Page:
Washington, Sep 16 (IANS): Documenting the experiences of South Asian Americans in the decade after the 9/11 terror attacks, a community organisation has suggested steps to ensure American ideals of diversity, inclusion and equality.
Looking back at the past decade, South Asian Americans Leading Together (SAALT), in a report entitled, Community Resilience recounts the experiences of South Asians who suffered loss as a result of the Sep 11, 2001 tragedy as well as examples of best practices around community collaborations.
The report, complemented with pictures and stories, takes note of backlash suffered by South Asian communities living in the US; bias-based bullying at schools; workplace discrimination; racial and religious profiling; and, Islamophobia and attacks on faith.
In the face of these challenges, the report also presents the stories of success, resistance and resilience of individuals, organizations and communities.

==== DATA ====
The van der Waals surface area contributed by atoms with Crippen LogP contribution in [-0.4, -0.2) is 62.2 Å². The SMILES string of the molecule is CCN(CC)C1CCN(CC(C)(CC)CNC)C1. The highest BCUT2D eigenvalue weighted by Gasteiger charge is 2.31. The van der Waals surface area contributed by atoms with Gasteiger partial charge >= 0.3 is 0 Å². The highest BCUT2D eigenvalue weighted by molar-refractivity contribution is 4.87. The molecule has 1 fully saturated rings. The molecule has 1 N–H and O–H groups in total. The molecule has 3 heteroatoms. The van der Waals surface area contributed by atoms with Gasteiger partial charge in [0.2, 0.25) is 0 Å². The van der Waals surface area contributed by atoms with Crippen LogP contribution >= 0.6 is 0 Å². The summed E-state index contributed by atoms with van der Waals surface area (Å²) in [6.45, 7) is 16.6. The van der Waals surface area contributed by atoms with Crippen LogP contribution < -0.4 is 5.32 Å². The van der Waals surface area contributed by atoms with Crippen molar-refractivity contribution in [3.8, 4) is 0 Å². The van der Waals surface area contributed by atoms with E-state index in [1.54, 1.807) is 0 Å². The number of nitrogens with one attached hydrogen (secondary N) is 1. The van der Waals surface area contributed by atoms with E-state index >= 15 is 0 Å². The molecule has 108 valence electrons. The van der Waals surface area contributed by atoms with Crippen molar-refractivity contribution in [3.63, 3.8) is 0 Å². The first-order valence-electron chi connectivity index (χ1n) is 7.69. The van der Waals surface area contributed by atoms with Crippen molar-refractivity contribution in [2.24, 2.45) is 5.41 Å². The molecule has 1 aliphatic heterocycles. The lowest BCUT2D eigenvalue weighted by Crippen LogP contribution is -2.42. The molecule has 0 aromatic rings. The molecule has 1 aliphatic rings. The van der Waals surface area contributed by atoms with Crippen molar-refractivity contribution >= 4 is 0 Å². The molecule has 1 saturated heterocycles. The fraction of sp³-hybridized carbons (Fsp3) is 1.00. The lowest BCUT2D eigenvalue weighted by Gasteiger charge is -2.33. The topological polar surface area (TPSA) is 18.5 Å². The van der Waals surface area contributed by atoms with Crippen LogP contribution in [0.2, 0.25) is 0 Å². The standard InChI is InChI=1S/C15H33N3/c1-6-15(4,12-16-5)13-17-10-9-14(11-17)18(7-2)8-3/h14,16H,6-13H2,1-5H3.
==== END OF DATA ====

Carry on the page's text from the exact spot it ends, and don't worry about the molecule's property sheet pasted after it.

"Over the past decade, South Asian, Muslim, Sikh and Arab, Muslim, Sikh and Arab American organizations have been instrumental in developing resources, creating safe spaces for those affected by post 9/11 backlash, shifting the public conversation, and advocating with government agencies and policymakers," said SAALT's Executive Director, Deepa Iyer.
"As we look ahead, we must continue to build strong partnerships to create an America that belongs to all of us," she said noting the impact of the post 9/11 backlash continues today.
Many South Asian, especially those of Sikh and Muslim faiths, endured bigotry and harassment at workplaces, schools, and at airports after 9/11, according to the report.
Still others became ensnared in never-ending government investigations that scrutinised their personal and professional lives for any traces of terrorist activity or affiliations. Several were detained and deported in connection to immigration and national security investigations, it said.